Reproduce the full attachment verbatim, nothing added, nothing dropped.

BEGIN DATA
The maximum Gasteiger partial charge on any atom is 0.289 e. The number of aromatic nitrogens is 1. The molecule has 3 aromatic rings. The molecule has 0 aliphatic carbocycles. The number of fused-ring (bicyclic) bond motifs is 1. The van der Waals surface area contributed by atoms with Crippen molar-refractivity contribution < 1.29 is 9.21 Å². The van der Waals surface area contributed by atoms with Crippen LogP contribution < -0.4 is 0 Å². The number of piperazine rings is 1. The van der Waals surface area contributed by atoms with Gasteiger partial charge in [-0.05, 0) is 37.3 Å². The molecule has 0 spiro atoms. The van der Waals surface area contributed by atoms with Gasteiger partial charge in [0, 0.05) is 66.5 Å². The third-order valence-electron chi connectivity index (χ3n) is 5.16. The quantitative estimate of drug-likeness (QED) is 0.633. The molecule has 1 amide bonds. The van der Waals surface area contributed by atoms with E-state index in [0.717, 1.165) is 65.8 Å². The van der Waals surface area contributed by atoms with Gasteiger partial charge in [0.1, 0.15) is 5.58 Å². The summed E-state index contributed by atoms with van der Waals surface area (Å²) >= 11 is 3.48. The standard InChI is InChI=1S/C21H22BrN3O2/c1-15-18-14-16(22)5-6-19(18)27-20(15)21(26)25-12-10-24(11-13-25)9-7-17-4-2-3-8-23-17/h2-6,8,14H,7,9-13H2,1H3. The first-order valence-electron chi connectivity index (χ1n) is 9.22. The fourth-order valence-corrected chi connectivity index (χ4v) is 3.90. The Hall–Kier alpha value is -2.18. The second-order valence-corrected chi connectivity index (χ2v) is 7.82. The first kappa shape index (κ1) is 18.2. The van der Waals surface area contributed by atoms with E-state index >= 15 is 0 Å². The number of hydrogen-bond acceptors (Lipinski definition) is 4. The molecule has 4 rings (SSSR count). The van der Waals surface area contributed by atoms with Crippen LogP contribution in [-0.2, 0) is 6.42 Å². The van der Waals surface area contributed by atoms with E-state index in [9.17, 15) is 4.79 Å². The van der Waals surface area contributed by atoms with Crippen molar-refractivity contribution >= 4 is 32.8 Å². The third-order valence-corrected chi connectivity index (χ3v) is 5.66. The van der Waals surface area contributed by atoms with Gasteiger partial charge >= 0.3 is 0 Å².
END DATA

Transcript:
The maximum Gasteiger partial charge on any atom is 0.289 e. The number of aromatic nitrogens is 1. The molecule has 3 aromatic rings. The molecule has 0 aliphatic carbocycles. The number of fused-ring (bicyclic) bond motifs is 1. The van der Waals surface area contributed by atoms with Crippen molar-refractivity contribution < 1.29 is 9.21 Å². The van der Waals surface area contributed by atoms with Crippen LogP contribution < -0.4 is 0 Å². The number of piperazine rings is 1. The van der Waals surface area contributed by atoms with Gasteiger partial charge in [-0.05, 0) is 37.3 Å². The molecule has 0 spiro atoms. The van der Waals surface area contributed by atoms with Gasteiger partial charge in [0, 0.05) is 66.5 Å². The third-order valence-electron chi connectivity index (χ3n) is 5.16. The quantitative estimate of drug-likeness (QED) is 0.633. The molecule has 1 amide bonds. The van der Waals surface area contributed by atoms with E-state index in [0.717, 1.165) is 65.8 Å². The van der Waals surface area contributed by atoms with Gasteiger partial charge in [0.1, 0.15) is 5.58 Å². The summed E-state index contributed by atoms with van der Waals surface area (Å²) >= 11 is 3.48. The standard InChI is InChI=1S/C21H22BrN3O2/c1-15-18-14-16(22)5-6-19(18)27-20(15)21(26)25-12-10-24(11-13-25)9-7-17-4-2-3-8-23-17/h2-6,8,14H,7,9-13H2,1H3. The first-order valence-electron chi connectivity index (χ1n) is 9.22. The fourth-order valence-corrected chi connectivity index (χ4v) is 3.90. The Hall–Kier alpha value is -2.18. The second-order valence-corrected chi connectivity index (χ2v) is 7.82. The first kappa shape index (κ1) is 18.2. The van der Waals surface area contributed by atoms with E-state index >= 15 is 0 Å². The number of hydrogen-bond acceptors (Lipinski definition) is 4. The molecule has 4 rings (SSSR count). The van der Waals surface area contributed by atoms with Crippen LogP contribution in [-0.2, 0) is 6.42 Å². The van der Waals surface area contributed by atoms with E-state index in [9.17, 15) is 4.79 Å². The van der Waals surface area contributed by atoms with Crippen molar-refractivity contribution >= 4 is 32.8 Å². The third-order valence-corrected chi connectivity index (χ3v) is 5.66. The van der Waals surface area contributed by atoms with Gasteiger partial charge >= 0.3 is 0 Å².